Contradicting evidence of interior surveillance video the prosecution will present to the jury, Wood described the couple as getting along in the days leading up to the shooting, visiting with friends, acting as couples do. There had not been “any so-called threats or arguments” earlier that week from Johansen, Wood said. What there had been, before the shooting, was a methamphetamine binge by both Johansen and Celenza, several sleepless nights, and a binge that Wood only vaguely linked to Celenza’s alleged motive for threatening her husband. “You’re not my husband, you’re plastic,” she had allegedly told him.
He did not explain what, other than the meth, had led Celenza, who had ostensibly not been arguing with her husband, who had been visiting friends with her husband, who had made plans to see her sister at the county fair later that day, to threaten him with a gun to the point of causing her husband to shoot her twice, as her 6-year-old son was watching TV in a room a few steps away.
Wood doesn’t have to explain. The defense isn’t required to mount a defense, nor to prove anything. Only the prosecution must prove its case–a case of premeditated first-degree murder.
But Wood did explain why Johansen, 39, had lied to the 911 dispatcher, to deputies who showed up at the scene, to detectives who interviewed him subsequently, and to his own parents, claiming to them all that Celenza had shot herself.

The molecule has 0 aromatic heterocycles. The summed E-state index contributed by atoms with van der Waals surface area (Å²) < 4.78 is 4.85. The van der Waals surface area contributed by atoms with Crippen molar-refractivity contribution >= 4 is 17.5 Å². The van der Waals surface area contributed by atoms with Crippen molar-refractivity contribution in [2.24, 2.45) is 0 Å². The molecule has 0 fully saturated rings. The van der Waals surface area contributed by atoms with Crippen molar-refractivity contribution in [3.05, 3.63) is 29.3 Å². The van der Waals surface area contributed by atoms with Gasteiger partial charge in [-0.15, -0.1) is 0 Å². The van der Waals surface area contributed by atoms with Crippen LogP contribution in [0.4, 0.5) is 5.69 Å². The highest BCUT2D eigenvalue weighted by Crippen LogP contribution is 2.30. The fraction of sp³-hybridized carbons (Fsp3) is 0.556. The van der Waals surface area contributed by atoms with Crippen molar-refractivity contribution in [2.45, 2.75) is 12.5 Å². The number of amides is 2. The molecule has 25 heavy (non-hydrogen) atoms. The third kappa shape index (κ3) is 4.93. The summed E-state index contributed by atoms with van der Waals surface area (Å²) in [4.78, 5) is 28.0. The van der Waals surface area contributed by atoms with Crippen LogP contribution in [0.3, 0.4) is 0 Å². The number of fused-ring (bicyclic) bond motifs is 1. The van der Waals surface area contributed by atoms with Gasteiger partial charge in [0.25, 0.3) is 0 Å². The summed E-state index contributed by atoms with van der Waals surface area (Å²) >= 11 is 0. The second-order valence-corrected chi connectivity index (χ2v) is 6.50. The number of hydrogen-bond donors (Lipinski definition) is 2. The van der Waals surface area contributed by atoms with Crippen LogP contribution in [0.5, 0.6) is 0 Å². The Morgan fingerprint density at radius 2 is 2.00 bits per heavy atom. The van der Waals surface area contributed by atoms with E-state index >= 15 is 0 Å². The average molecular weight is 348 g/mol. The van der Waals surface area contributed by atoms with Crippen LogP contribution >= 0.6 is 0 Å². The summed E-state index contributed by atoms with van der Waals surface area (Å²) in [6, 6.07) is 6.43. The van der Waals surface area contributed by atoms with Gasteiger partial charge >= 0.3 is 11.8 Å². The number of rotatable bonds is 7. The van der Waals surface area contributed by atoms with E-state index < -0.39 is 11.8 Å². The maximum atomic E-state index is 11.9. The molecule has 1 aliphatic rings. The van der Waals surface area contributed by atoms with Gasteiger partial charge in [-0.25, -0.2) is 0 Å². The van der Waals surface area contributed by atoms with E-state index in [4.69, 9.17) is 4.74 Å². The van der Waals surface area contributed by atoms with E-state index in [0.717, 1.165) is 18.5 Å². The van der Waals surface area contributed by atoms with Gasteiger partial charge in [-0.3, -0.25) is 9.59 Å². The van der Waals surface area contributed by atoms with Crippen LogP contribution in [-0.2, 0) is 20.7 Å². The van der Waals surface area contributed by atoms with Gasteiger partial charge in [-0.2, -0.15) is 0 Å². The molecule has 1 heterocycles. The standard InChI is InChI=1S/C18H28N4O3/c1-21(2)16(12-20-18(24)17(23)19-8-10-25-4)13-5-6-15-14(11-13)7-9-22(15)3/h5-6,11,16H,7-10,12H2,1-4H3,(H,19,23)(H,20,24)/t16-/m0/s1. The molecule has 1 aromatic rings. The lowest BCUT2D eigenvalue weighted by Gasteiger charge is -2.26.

He’d lied, Wood said, because Johansen didn’t want to let on that he and Celenza had done meth.
Wood said Johansen would take the stand in his own defense–another surprise: defense attorneys generally prefer that their clients not testify, since they expose themselves to the prosecution’s cross-examination. In this case, Johansen would possibly have to withstand the cross-examination of Assistant State Attorney Jason Lewis, who approaches hostile witnesses with the deference of a jackhammer assaulting concrete.
Lewis is prosecuting the trial with Assistant State Attorney Jennifer Dunton, who was first with the state’s opening argument. The account she presented to the jury was radically different from the one Wood did, though Dunton’s account is much closer–and at times identical–to documented accounts that have accumulated in the court record so far, especially through interior surveillance video clips.